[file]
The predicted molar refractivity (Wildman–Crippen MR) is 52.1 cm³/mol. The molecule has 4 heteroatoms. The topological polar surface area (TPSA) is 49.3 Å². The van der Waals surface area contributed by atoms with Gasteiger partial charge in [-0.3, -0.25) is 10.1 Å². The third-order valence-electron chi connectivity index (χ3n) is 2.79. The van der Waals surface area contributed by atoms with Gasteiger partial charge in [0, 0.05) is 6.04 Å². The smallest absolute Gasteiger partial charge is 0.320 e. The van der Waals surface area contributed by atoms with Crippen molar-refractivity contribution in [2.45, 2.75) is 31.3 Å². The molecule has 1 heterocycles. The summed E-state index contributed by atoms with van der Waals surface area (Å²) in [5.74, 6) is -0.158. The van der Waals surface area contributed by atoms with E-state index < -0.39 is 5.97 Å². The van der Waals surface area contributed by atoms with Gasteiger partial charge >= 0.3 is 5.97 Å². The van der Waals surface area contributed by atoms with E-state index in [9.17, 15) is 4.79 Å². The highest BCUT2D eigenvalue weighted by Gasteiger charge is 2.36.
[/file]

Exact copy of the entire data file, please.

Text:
The predicted molar refractivity (Wildman–Crippen MR) is 52.1 cm³/mol. The molecule has 4 heteroatoms. The topological polar surface area (TPSA) is 49.3 Å². The van der Waals surface area contributed by atoms with Gasteiger partial charge in [-0.3, -0.25) is 10.1 Å². The third-order valence-electron chi connectivity index (χ3n) is 2.79. The van der Waals surface area contributed by atoms with Gasteiger partial charge in [0, 0.05) is 6.04 Å². The smallest absolute Gasteiger partial charge is 0.320 e. The van der Waals surface area contributed by atoms with Crippen molar-refractivity contribution in [2.45, 2.75) is 31.3 Å². The molecule has 1 heterocycles. The summed E-state index contributed by atoms with van der Waals surface area (Å²) in [5.74, 6) is -0.158. The van der Waals surface area contributed by atoms with E-state index < -0.39 is 5.97 Å². The van der Waals surface area contributed by atoms with Gasteiger partial charge >= 0.3 is 5.97 Å². The van der Waals surface area contributed by atoms with E-state index in [9.17, 15) is 4.79 Å². The highest BCUT2D eigenvalue weighted by Gasteiger charge is 2.36.